Illustration by Insiya Motiwala.

What’s wrong with Willow Smith’s “Black Shield Maiden” ?

Black Shield Maiden, in its aim to make visible the histories of medieval African people, ultimately is marred by severe Islamophobia in its depictions of the native Amazigh people.

May 9, 2022

Willow Smith wrote a book. Set to be released in Oct. 2022, Black Shield Maiden aims to be “an epic medieval fantasy series that will make visible the histories and mythologies of medieval African people and women of the Viking age, which have long been erased by dominant Western narratives”. When I first read this description, I became really excited and thought to myself : “That would be a nice read!” I didn’t understand why Willow was being canceled all over Twitter for the book. So, naturally curious, I read the preview excerpt, the one supposed to convince me and all who stumble across it that Black Shield Maiden is worth reading.
“The Amazigh are dangerous on their best day. They have little regard for anyone who doesn’t worship the Muslim god — and even their own tribes are always at war with one another.”
Wait, what?
“The man smirks at Mama, then at me. ‘No wonder he sends you to the market alone. He hopes your pretty faces will make up for his lack of skill.’ ”
Wait — why is the Amazigh man being rude and paternalistic to the heroine? You mean to tell me that the book highlighting African stories that “have long been erased by Western narratives” depicts half of my genealogy as barbarous and dangerous religious zealots? Now that I think about it, I would rather stay erased by western narratives. There is no point in talking about the Imazighen (plural for Amazigh) in hopes of highlighting Africa if the fish bait excerpt is one that drags its current civilizations in the mud and perpetuates harmful stereotypes against them.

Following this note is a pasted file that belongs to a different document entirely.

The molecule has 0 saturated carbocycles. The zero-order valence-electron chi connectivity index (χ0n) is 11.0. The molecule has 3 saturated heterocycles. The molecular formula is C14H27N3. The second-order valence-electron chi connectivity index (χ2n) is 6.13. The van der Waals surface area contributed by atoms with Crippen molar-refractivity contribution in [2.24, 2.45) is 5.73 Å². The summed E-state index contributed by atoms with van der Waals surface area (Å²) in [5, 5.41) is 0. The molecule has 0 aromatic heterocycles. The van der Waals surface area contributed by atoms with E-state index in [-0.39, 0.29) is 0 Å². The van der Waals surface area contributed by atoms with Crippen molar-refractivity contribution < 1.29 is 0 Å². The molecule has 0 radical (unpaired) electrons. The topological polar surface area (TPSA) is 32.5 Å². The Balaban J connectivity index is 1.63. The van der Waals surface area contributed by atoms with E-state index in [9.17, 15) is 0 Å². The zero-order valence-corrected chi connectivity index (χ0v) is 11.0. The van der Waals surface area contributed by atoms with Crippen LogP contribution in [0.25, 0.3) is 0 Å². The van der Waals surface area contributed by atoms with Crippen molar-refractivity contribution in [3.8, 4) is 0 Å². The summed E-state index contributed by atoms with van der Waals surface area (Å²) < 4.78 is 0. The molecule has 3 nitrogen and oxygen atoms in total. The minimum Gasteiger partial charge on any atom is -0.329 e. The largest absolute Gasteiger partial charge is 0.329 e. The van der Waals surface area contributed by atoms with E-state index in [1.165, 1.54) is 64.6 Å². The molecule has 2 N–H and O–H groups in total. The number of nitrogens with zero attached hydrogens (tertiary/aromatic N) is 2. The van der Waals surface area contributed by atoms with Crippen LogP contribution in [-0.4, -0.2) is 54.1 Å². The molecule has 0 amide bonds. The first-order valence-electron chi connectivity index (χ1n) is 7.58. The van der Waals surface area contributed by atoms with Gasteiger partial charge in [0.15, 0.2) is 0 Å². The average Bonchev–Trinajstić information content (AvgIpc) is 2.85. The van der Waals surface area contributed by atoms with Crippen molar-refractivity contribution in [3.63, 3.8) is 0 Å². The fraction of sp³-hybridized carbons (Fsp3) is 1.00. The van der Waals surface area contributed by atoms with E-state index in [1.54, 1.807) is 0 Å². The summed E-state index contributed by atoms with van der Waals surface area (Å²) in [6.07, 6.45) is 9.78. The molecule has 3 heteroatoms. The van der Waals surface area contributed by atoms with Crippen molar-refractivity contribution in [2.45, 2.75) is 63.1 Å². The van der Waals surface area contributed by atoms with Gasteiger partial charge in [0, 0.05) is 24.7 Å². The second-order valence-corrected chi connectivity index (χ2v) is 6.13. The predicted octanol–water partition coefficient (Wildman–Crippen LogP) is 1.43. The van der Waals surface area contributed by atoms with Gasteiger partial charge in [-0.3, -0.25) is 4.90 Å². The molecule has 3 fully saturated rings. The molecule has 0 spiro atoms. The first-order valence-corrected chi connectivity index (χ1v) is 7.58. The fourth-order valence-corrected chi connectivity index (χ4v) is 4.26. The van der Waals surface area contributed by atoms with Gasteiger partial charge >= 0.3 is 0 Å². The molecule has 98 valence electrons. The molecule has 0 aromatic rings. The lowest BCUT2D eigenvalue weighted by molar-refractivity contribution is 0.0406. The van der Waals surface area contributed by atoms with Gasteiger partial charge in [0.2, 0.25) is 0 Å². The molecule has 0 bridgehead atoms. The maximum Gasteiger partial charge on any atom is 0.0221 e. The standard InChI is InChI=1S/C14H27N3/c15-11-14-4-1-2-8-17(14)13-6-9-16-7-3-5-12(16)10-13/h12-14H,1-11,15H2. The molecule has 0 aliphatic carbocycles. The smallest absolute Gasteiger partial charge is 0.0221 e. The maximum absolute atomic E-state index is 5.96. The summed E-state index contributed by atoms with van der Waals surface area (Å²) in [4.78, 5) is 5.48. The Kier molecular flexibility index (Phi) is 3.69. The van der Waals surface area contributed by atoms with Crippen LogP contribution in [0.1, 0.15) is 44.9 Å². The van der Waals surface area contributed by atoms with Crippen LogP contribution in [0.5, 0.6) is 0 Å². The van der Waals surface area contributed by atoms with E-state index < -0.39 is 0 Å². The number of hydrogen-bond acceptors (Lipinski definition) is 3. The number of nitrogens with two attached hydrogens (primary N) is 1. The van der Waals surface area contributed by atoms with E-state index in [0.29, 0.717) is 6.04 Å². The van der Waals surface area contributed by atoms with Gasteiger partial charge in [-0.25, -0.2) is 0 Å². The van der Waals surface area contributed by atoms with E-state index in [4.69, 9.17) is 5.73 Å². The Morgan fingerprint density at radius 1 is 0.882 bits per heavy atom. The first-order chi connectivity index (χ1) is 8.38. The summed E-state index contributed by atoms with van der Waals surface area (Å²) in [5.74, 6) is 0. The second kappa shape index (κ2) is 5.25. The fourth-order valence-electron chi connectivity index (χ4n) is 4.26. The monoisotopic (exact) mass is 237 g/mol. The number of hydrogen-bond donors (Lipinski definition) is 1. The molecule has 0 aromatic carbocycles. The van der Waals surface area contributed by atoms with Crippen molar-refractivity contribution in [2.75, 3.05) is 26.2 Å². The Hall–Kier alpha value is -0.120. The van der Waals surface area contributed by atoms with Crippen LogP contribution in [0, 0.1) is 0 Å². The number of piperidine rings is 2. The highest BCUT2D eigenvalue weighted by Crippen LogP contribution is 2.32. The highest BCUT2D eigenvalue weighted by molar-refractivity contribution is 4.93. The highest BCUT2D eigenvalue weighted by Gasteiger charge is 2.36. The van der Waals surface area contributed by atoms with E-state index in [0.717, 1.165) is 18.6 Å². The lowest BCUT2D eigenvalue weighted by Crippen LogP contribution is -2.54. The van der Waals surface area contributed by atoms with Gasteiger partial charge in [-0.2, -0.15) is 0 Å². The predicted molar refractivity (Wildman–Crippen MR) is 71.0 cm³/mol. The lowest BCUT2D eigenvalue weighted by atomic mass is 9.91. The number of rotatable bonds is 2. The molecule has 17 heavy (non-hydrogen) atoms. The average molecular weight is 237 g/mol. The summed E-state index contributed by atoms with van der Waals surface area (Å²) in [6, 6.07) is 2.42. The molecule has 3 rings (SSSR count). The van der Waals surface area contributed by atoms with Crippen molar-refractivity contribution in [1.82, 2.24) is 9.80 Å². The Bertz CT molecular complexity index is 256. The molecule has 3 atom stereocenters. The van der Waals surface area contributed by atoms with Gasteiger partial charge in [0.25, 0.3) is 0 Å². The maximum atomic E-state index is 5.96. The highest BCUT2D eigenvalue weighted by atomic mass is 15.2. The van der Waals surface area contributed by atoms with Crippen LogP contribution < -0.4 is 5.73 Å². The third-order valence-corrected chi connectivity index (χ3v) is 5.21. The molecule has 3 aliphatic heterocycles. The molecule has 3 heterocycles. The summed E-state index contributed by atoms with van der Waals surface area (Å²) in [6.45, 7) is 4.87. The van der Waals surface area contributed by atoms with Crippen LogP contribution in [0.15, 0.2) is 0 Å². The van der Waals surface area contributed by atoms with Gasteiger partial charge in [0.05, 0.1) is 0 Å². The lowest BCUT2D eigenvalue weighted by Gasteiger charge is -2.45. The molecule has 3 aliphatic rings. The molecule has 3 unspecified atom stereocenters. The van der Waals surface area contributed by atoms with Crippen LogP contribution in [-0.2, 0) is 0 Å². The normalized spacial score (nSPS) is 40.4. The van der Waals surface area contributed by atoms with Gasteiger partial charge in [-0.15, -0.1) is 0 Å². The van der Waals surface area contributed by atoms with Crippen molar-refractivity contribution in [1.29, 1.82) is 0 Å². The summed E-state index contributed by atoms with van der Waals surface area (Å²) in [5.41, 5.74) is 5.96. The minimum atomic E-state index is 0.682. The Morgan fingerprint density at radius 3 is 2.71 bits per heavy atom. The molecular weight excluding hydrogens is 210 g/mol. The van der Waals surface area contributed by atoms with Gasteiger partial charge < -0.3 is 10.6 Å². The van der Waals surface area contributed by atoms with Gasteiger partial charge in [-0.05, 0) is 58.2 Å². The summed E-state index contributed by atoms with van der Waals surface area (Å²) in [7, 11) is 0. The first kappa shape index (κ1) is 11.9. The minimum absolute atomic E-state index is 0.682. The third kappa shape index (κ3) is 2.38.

Now in the historical context of the book, Imazighen (North African indigenous populations), just like other tribes in North Africa and around the world, were dangerous. They held weapons and defended their territories from foreign invasion and threats. However, the Imazighen are not mythological tribes, we are well and alive. And choosing an excerpt like this one to publish as fish bait feeds off the misconceptions western populations have of us and reinforces the colonialist and orientalist narrative that named my people “berbers.” When confronted with the accusations that the released excerpt is orientalist and full of prejudice, Willow’s co-author, Jess Hendel, declared that the book deconstructed prejudice against Imazighen and that they conducted “a TON of research on the early Islamic caliphates and their many overlooked complexities”. Well, I’m just concerned about how far “a TON of research” goes, seeing as the first published description of the Amazigh culture is a misrepresentation, and I’m not even referring to the “barbaric” narrative.
The second passage I have quoted from the excerpt mocks the looks of a little girl and her mother for trying to sell them fine weapons. Imazighen actually are a matriarchal society, the respect we have for women and mothers is very particular, and we would never resort to the kind of humor showcased in the passage. There is also the fact that we are very private and secluded cultural tribes — Imazighen keep to themselves, so you don’t know what it is like being Amazigh if you have not been raised Amazigh yourself. Therefore I wonder: how are two people who grew up in the United States, who have little to no correlation to any kind of culture across the African continent, going to offer a fair and accurate representation of tribes across the African continent, which dismantle stereotypes and resists western narratives? I deeply wonder, especially when the first marketing attempt for Black Shield Maiden is of very poor ethical standing.
I guess we’ll find out in October 2022 when the book gets out. In the meantime, I can assure you that my grandparents’ village is peaceful, we do not slaughter anyone who does not believe in Islam nor do grown men of our tribes belittle girls and mothers for their looks.
Rania Kettani is a contributing writer. Email her at
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